Cultural Experiences Discussed at Power of Language Conference
More than 110 Wesleyan students, faculty, alumni, and local guests participated in the second annual Power of Language Conference, April 26-27 at the Fries Center for Global Studies. The event was open to the entire Wesleyan community.
The two-day event featured six panels that focused on: Creative Language Learning, Crossing Time and Border through Translation, Language and Society, Language in Curriculum, Arabic in the U.S., and Polyphony through Literature.
“The presentations ranged from class final projects (such as a comic version of Dante’s Inferno, reimagined at Wesleyan) to senior theses (such as the challenges of translating early modern Spanish into accessible contemporary English),” said Steve Angle, Mansfield Freeman Professor of East Asian Studies and director of the Fries Center for Global Studies. “Taken as a whole, the presentations captured the challenges and rewards of working with the world’s languages.”
On April 26, 10 alumni (two via Skype) gathered for a Language Alumni Panel during the event’s opening. They included Aaron Shield ’99 (Italian, ASL); Max Hadler ’03 (Spanish, Portuguese, Kichwa); Ruth Lazenby ’10 (French); Judy Her ’13 (Korean, Chinese); Emma Kemler ’15 (Spanish); Austin Barvin ’15 (Russian); Molly Zuckerman ’16 (Russian); Lucy Rubin ’17 (Japanese); Isabella Corletto ’18 (Spanish, Italian, Portuguese); and Kora Shin ’10 (Korean, Italian).
Lucy Rubin enrolled in her first Japanese class at Wesleyan because she liked animation. “Learning Japanese was finding another way I could express myself,” she said. “Sometimes when I’m speaking English, I wish I could just use a Japanese word in our conversation, because the Japanese word gets exactly at how I feel, and there isn’t an English word that could say the same thing.”
When Kora Shin enrolled at Wesleyan, she already had a background in Latin, but she was curious about Italian and Korean.
“I’m Korean American, so studying Korean was important and I picked up another language. Italian is such a beautiful language; it was a natural next step and it meshed well with my government studies,” she said.
Shin worked at a Korean dry cleaner, which had Spanish customers.
“When I spoke in Italian, we could communicate with the Spanish speakers. It was fascinating to communicate with people with whom I didn’t actually share a common language,” she said.
More than 25 guests delivered brief presentations throughout the conference.
During a panel on Creative Language Learning:
Abderrahman Aissa, adjunct assistant professor of Arabic, spoke on “Second Language Acquisition: Strategies for learning vocabulary through word, phrase, and image association.”
Kaidi Chen, visiting lecturer in language and culture studies at Trinity College, discussed “Cultural Experiences and Performances in Chinese Classroom.”
Ariel Deutsch ’21 and Sophie Mann-Shafir ’22 spoke on “WeScoprire: Project-based Learning.”
And Judy Duran ’13 shared her knowledge on “Digital Stories Project: Student Voice and Language and Literacy Development.”
During the Language and Society panel:
Maya Freda Bernstein-Schalet ’20, Shaya Tousi ’22, and Fereshteh Ganjavi (University of New Haven) spoke on “The Persian Language and Iranian Culture.”
And Cristine Khan ’13 presented “Questioning the Role of Native English Speakers in International Language Education.”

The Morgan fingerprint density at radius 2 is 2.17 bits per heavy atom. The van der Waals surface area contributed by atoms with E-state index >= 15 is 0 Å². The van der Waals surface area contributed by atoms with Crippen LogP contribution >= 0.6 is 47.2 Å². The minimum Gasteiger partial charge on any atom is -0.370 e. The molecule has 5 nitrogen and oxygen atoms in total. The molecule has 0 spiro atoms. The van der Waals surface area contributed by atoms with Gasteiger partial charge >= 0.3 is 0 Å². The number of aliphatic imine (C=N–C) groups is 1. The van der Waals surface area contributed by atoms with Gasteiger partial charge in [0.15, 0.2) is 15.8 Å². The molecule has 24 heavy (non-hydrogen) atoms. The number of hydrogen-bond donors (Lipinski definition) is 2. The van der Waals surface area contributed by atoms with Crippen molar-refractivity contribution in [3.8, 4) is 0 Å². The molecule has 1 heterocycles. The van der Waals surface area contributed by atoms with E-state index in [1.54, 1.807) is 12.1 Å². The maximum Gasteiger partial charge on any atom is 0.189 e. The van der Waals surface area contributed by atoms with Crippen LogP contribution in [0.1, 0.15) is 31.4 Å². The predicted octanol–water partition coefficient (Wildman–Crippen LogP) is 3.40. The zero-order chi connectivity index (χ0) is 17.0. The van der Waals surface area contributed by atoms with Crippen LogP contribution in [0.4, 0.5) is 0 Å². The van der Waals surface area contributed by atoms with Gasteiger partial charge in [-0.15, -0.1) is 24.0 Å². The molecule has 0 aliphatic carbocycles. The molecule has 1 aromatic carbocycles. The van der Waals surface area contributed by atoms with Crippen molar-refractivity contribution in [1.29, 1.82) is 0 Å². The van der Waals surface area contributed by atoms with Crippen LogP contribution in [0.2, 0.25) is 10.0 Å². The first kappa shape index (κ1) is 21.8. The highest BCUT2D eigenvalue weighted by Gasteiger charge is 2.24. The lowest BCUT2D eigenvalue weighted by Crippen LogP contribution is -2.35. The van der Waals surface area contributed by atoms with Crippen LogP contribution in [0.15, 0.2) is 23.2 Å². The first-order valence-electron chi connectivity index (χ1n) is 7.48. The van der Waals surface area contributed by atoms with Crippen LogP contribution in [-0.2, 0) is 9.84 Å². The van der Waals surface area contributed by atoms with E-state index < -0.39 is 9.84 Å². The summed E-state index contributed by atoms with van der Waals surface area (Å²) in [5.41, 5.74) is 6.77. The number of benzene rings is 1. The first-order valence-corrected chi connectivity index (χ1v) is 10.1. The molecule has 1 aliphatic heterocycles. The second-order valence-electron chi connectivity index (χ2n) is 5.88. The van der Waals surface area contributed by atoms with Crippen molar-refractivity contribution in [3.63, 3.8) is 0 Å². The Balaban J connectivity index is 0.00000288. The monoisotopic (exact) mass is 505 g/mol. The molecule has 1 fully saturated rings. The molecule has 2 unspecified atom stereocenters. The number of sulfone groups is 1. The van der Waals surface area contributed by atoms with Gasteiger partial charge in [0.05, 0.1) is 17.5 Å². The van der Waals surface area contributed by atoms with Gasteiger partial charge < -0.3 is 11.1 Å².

During the Crossing Time and Border through Translation panel:
Benjamin Sarraille ’19 spoke on “A Song of Ilium: Translating Homer’s Iliad.”
Ana Rodríguez Santory ’20 presented “A Kaleidoscopic Lens: A Dialogue of Languages.”
And Graduate Liberal Studies student Richard Mackin spoke on “Millennia of Speaking of Nothing: Translation, Transmission, and Transliteration of Buddhist Chants.”
At a panel focused on Language in Curriculum:
Katherine Lahti, a graduate student at Trinity College, spoke on “Linguistics in the Undergraduate Curriculum.”
Catherine Kiall ’19 discussed “A Liberal Education Without Latin?”: Latin in American Secondary Schools.”
Kiyo Saso ’21 and visiting international student Victoria Bianchi spoke on “¿Convivencia o conflicto?: Las tres culturas de la España medieval a traves del arte.”
During a panel on Arabic in the U.S.:
Professor Aissa, graduate student Yousef Alharbi, Daniel Atik ’20, and Graduate Liberal Studies student Michael Acosta discussed “What is the current status of Arabic Language in the U.S.?”: Arabic Language from four perspectives.”
The final panel on Polyphony through Literature featured:
Rachel Williams ’19 speaking on “Translation across Time/Space: Translating Literary Works from the Early Modern into Today.”
Alessandro Sassi ’21 and Casimir Fulleylove-Golob ’21 presenting “Inferno Canto 1: Freshman Year.”
Quentin Tan ’22 on “Representing the Polyphony of Tongues in Literature.”
In addition, Anna Marti ’22 spoke during a lunch break on “Living in a Hearing World: A Conversation on ASL, Deaf Culture, and Neurodiversity Inclusion.”
The conference was cosponsored by the Fries Center for Global Studies; Divisional Deans; Center for Pedagogical Innovation; Office for Equity and Inclusion; Romance Languages and Literatures Department; Russian, Eastern European, and Eurasian Studies; College of East Asian Studies; German Studies; Classical Studies; the Thomas and Catherine McMahon Fund; and the Wesleyan Student Assembly.
“The student-led planning process, as well as the conference itself, helps to further solidify the community of students, faculty, and staff at Wesleyan committed to multilingualism—which of course makes sense, given our position as a national leader among liberal arts colleges in language study,” Angle said. “We will definitely be continuing the conference next year.”
Photos of the conference are below: (Photos by Olivia Drake, Caroline Kravitz ’19, and Kia Lor)